To tool or not to tool, wonders the cockatoo

Flexible tool use is closely associated to intelligent mental processes such as the ability to plan actions. Cognitive biologists from the Vetmeduni Vienna and the University of Viennastudied tool related decision making in an Indonesian cockatoo. They found that the animals seemed to carefully ponder about their choices: eat an immediately available food reward or wait and use a tool to obtain another reward instead? While doing so the animals scrutinized details such as differences in quality between the two food rewards, but also the functionality of the available tool as means to obtain the out-of reach food in the situation at hand. The study was published in the journal Scientific Reports.

As animal tool use events are extremely rare, is often quickly rated as intelligent.  Nevertheless, some types of tool use can be controlled by much simpler processes that are a part of the respective animal’s inborn behavioural repertoire. Intelligent tool use requires the ability to flexibly adapt a behaviour to changing environmental situations. The Indonesian Goffin's cockatoo has even the rare capacity to use two different types of tools (sticks for probing and raking food into reach as well dropping stones/balls into tubes to knock out a reward inside). “The same birds also previously showed a solid performance in the classic "marshmallow" experiment from human psychology: They controlled their impulse to consume an immediate lower quality food item in the prospect of gaining a better food type after a time delay”, explains Alice Auersperg from the Messerli Research Institute of Vetmeduni Vienna

Goffin’s cockatoos are able to use sticks and balls

Together with Isabelle Laumer, und Thomas Bugnyar from the University of Vienna Auersperg now investigates flexibility in tool related decision-making in the Goffin's cockatoo. Two different types of food items were used:  Cashew nut which is their favourite food type and Pecan nut which the birds like but disregard if cashew nut is available as well. The also used two types of apparatuses containing a food item which was temporarily out-of-reach and two types of tools: an apparatus which is only operable by probing with a stick tool but not by dropping a ball inside and an apparatus which could only be operated by dropping a ball inside but not by probing with a stick. During testing, an apparatus was placed on a table and a choice between two items (usually a food item and a tool) was offered alongside. Once birds had picked one item the other was immediately removed.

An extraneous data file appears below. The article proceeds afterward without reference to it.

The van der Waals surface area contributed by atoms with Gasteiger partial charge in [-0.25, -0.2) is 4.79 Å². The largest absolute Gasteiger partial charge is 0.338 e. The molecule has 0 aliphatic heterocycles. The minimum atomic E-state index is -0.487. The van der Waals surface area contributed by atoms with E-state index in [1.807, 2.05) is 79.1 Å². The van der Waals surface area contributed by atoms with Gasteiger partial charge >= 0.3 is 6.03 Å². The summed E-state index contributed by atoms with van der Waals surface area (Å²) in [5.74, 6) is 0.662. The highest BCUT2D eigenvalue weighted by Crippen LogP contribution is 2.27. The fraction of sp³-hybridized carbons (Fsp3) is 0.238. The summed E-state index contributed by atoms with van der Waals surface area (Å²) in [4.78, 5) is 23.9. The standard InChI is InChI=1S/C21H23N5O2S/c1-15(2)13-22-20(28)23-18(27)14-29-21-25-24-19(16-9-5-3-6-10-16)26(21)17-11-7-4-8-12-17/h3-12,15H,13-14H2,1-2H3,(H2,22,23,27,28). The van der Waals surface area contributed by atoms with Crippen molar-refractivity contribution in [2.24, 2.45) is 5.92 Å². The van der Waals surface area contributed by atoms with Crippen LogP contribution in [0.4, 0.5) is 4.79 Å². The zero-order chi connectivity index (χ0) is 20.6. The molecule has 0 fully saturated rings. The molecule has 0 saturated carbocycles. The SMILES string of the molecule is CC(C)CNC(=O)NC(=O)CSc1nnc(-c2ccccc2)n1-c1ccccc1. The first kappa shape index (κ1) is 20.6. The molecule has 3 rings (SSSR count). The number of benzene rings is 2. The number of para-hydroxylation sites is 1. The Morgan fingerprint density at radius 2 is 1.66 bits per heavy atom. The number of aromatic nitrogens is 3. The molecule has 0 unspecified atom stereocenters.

Cockatoos utilize sticks only to pick the better food type

Interestingly, the cockatoos flexibly adapted their decisions to different situations. "If a lower value food or a high value food was out-of-reach inside the apparatus and the choice was between a high value food item and a tool, they chose the food over the tool, even when the tool was functional for the apparatus", explains first author Isabelle Laumer. "However, when the cockatoos could decide between the lower value food and a tool they choose the tool but only provided that it worked for the available apparatus: For example when the stick and the lower value food was available but the ball apparatus was on the table they chose the low value food over the tool. When the stick apparatus with the high value food inside was available they chose the stick tool over the immediate lower value food", she further elaborates.

Nevertheless, the birds’ ability to solve the problem stopped when both apparatuses were offered at the same time each bearing a different food type and the decision was between the both tools. In the latter case researchers believe that the animals may have hit a limit in working memory capacity due to the amount of task components involved.

Source: Alexandra Frey, Public Relations, University of Vienna; Copyright photos: Bene Croy


The article “Flexible decision-making relative to reward quality and tool functionality in Goffin cockatoos (Cacatua goffiniana)” by Isabelle Laumer, Thomas Bugnyar and Alice Auersperg was published in Scientific Reports. 1

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